[Video below.] Felix Baumgartner stood alone at the edge of space, poised in the open doorway of a capsule suspended aboveEarth and wondering if he would make it back alive. Twenty four miles below him, millions of people were right there with him, watching on the Internet and marveling at the wonder of the moment.
A second later, he stepped off the capsule and barreled toward the New Mexico desert as a tiny white speck against a darkly-tinted sky. Millions watched him breathlessly as he shattered the sound barrier and then landed safely about nine minutes later, becoming the world’s first supersonic skydiver.
Coincidentally, Baumgartner’s accomplishment came on the 65th anniversary of the day that U.S. test pilot Chuck Yeager became the first man to officially break the sound barrier in a jet. Yeager, in fact, commemorated that feat on Sunday, flying in the back seat of an F-15 Eagle as it broke the sound barrier at more than 30,000 feet above California’s Mojave Desert.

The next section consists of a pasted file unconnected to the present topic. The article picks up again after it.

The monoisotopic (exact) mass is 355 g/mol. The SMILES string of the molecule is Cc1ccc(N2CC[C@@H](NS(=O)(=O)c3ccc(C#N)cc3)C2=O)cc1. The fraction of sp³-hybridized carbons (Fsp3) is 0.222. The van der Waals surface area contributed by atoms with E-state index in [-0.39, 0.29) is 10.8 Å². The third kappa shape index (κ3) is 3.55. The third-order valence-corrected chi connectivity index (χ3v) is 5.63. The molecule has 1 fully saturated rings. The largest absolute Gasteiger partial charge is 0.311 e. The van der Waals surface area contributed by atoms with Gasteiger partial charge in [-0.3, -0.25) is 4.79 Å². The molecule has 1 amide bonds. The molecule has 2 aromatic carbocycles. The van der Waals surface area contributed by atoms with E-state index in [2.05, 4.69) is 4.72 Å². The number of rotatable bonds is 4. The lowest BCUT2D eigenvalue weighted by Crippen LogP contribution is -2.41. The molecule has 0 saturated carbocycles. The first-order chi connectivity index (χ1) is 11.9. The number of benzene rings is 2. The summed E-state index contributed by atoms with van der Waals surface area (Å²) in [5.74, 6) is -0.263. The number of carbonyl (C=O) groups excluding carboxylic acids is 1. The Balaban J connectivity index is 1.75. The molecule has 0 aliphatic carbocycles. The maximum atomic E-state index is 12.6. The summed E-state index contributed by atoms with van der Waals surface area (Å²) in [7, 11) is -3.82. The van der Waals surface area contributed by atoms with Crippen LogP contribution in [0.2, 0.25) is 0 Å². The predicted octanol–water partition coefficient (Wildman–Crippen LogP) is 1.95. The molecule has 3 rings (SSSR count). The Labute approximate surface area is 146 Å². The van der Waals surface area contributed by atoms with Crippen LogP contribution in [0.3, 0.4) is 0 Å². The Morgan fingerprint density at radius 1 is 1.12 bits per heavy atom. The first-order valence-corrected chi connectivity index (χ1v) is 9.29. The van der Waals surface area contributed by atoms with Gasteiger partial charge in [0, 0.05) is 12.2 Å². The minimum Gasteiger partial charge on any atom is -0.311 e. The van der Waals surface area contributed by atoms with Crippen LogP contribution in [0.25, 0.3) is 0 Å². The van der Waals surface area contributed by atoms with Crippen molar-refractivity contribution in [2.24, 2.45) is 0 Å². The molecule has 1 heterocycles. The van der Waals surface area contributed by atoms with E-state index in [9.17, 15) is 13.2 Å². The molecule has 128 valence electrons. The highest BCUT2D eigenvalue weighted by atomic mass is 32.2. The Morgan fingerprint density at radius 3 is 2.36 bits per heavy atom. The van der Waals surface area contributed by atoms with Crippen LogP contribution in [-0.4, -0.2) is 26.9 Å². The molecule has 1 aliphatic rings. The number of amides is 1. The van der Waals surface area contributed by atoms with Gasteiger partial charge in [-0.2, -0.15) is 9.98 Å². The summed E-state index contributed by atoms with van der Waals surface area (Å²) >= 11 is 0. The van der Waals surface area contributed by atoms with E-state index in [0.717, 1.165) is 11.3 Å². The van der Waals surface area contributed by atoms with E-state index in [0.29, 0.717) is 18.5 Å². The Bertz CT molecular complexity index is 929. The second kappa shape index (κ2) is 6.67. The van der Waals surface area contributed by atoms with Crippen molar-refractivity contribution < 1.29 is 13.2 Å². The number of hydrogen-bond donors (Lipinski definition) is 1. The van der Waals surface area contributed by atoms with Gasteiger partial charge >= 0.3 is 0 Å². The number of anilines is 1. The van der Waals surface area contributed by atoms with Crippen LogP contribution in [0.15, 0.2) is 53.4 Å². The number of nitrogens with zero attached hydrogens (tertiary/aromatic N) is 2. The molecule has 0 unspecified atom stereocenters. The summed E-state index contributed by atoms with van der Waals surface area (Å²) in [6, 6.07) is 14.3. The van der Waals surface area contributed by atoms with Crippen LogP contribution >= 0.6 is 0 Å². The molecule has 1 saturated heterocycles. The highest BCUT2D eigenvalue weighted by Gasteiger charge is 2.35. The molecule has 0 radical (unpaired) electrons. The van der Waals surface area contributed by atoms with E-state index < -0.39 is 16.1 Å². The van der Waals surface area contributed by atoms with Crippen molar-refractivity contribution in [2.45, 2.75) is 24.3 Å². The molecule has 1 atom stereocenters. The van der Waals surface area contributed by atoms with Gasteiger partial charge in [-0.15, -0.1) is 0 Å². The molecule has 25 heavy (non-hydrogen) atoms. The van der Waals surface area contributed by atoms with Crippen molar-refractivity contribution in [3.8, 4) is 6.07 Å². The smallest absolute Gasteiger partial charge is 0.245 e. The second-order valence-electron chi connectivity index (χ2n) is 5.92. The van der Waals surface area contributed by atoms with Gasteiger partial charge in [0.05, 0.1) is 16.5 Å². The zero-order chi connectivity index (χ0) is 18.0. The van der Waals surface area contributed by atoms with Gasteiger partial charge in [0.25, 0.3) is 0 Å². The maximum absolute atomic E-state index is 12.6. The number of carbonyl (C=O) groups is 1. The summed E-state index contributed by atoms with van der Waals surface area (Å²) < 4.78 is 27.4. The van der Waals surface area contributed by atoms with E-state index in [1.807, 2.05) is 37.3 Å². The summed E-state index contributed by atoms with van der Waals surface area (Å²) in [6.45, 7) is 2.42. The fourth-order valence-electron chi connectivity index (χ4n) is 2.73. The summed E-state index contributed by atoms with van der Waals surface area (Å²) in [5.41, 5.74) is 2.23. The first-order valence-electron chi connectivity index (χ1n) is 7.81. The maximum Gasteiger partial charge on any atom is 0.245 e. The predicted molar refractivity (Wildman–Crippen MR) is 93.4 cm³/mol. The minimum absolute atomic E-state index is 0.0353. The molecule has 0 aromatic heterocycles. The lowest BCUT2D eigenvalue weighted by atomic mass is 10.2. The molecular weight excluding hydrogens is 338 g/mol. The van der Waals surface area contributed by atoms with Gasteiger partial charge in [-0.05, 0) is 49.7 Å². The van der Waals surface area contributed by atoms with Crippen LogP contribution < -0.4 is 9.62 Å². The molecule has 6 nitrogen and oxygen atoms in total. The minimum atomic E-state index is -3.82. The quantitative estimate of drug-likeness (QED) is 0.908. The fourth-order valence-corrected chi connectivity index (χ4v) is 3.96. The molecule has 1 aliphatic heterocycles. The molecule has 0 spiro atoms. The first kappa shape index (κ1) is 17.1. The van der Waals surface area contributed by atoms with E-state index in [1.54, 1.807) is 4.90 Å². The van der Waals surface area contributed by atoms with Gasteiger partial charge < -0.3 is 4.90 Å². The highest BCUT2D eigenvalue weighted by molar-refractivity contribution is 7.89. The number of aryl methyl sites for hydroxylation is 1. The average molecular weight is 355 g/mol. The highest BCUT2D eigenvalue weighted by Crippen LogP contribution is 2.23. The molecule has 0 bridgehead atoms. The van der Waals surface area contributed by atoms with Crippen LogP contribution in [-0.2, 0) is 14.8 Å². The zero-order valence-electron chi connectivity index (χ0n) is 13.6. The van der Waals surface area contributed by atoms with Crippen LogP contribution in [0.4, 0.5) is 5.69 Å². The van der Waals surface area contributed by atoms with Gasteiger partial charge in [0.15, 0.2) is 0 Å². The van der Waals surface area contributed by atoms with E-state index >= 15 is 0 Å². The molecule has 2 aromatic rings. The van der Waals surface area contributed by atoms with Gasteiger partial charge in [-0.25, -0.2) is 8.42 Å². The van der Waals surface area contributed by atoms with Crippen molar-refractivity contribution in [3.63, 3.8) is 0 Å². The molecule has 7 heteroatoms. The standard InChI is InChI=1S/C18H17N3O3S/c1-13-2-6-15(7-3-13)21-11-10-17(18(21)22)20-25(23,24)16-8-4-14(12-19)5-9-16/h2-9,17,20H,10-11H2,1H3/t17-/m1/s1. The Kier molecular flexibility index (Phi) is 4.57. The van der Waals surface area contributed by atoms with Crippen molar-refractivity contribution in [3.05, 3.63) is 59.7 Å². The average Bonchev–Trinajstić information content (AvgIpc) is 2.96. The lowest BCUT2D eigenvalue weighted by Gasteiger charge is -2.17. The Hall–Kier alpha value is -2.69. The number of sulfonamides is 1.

The dive was more than just a stunt. NASA is eager to improve its blueprints for future spacesuits.
Read a full report here.
Click below a full video of the jump:
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